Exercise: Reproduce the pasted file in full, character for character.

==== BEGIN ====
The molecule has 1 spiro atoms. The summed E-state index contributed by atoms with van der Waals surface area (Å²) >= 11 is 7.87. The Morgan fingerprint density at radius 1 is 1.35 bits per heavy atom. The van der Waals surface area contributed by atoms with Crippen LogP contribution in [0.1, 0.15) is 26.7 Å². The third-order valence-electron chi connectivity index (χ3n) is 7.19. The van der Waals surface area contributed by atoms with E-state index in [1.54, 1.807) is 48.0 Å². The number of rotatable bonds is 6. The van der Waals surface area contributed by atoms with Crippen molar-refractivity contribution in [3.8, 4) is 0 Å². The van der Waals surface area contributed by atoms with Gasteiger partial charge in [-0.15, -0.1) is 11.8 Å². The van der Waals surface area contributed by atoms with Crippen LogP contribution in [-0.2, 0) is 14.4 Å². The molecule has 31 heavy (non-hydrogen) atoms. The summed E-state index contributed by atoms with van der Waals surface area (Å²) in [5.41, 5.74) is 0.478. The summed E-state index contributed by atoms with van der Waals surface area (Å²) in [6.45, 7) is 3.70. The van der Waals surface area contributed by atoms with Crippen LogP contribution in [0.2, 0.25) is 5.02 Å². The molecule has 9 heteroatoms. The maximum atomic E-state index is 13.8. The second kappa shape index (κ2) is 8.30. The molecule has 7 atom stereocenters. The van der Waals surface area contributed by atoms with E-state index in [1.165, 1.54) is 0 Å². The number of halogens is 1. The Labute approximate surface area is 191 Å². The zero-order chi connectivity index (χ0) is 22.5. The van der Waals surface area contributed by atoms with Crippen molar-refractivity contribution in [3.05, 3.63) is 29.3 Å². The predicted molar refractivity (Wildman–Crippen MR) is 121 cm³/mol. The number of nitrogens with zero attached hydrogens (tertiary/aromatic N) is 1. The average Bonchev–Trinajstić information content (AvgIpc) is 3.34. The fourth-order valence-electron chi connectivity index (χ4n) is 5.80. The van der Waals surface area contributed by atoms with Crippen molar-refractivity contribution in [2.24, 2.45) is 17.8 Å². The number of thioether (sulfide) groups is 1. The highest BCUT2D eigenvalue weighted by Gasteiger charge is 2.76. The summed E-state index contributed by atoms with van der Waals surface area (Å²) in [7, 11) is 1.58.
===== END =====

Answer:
The molecule has 1 spiro atoms. The summed E-state index contributed by atoms with van der Waals surface area (Å²) >= 11 is 7.87. The Morgan fingerprint density at radius 1 is 1.35 bits per heavy atom. The van der Waals surface area contributed by atoms with Crippen LogP contribution in [0.1, 0.15) is 26.7 Å². The third-order valence-electron chi connectivity index (χ3n) is 7.19. The van der Waals surface area contributed by atoms with E-state index in [1.54, 1.807) is 48.0 Å². The number of rotatable bonds is 6. The van der Waals surface area contributed by atoms with Crippen molar-refractivity contribution in [3.8, 4) is 0 Å². The van der Waals surface area contributed by atoms with Gasteiger partial charge in [-0.15, -0.1) is 11.8 Å². The van der Waals surface area contributed by atoms with Crippen LogP contribution in [-0.2, 0) is 14.4 Å². The molecule has 31 heavy (non-hydrogen) atoms. The summed E-state index contributed by atoms with van der Waals surface area (Å²) in [5.41, 5.74) is 0.478. The summed E-state index contributed by atoms with van der Waals surface area (Å²) in [6.45, 7) is 3.70. The van der Waals surface area contributed by atoms with Crippen LogP contribution in [0.2, 0.25) is 5.02 Å². The molecule has 9 heteroatoms. The maximum atomic E-state index is 13.8. The second kappa shape index (κ2) is 8.30. The molecule has 7 atom stereocenters. The van der Waals surface area contributed by atoms with E-state index in [1.165, 1.54) is 0 Å². The number of halogens is 1. The Labute approximate surface area is 191 Å². The zero-order chi connectivity index (χ0) is 22.5. The van der Waals surface area contributed by atoms with Crippen molar-refractivity contribution in [3.05, 3.63) is 29.3 Å². The predicted molar refractivity (Wildman–Crippen MR) is 121 cm³/mol. The number of nitrogens with zero attached hydrogens (tertiary/aromatic N) is 1. The average Bonchev–Trinajstić information content (AvgIpc) is 3.34. The fourth-order valence-electron chi connectivity index (χ4n) is 5.80. The van der Waals surface area contributed by atoms with Crippen molar-refractivity contribution in [2.24, 2.45) is 17.8 Å². The number of thioether (sulfide) groups is 1. The highest BCUT2D eigenvalue weighted by Gasteiger charge is 2.76. The summed E-state index contributed by atoms with van der Waals surface area (Å²) in [7, 11) is 1.58.